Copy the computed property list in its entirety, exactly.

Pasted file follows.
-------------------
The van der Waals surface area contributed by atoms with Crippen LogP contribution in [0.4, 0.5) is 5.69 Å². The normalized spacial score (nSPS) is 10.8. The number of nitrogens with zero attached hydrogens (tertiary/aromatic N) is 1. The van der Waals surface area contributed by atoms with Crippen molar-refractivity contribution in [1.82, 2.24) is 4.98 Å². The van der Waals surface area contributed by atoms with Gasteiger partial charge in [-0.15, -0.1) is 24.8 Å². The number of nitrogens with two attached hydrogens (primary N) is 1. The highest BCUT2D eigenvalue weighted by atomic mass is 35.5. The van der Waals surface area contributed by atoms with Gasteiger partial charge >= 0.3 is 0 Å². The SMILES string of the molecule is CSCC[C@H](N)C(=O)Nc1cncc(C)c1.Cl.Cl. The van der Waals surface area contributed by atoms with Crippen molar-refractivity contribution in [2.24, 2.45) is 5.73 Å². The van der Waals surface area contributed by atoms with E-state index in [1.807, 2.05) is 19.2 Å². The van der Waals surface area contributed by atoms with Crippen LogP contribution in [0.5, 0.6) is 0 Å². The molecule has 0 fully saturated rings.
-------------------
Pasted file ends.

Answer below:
The van der Waals surface area contributed by atoms with Crippen LogP contribution in [0.4, 0.5) is 5.69 Å². The normalized spacial score (nSPS) is 10.8. The number of nitrogens with zero attached hydrogens (tertiary/aromatic N) is 1. The van der Waals surface area contributed by atoms with Crippen molar-refractivity contribution in [1.82, 2.24) is 4.98 Å². The van der Waals surface area contributed by atoms with Gasteiger partial charge in [-0.15, -0.1) is 24.8 Å². The number of nitrogens with two attached hydrogens (primary N) is 1. The highest BCUT2D eigenvalue weighted by atomic mass is 35.5. The van der Waals surface area contributed by atoms with Gasteiger partial charge >= 0.3 is 0 Å². The SMILES string of the molecule is CSCC[C@H](N)C(=O)Nc1cncc(C)c1.Cl.Cl. The van der Waals surface area contributed by atoms with Crippen molar-refractivity contribution in [2.24, 2.45) is 5.73 Å². The van der Waals surface area contributed by atoms with E-state index in [1.807, 2.05) is 19.2 Å². The van der Waals surface area contributed by atoms with Crippen LogP contribution in [0.5, 0.6) is 0 Å². The molecule has 0 fully saturated rings.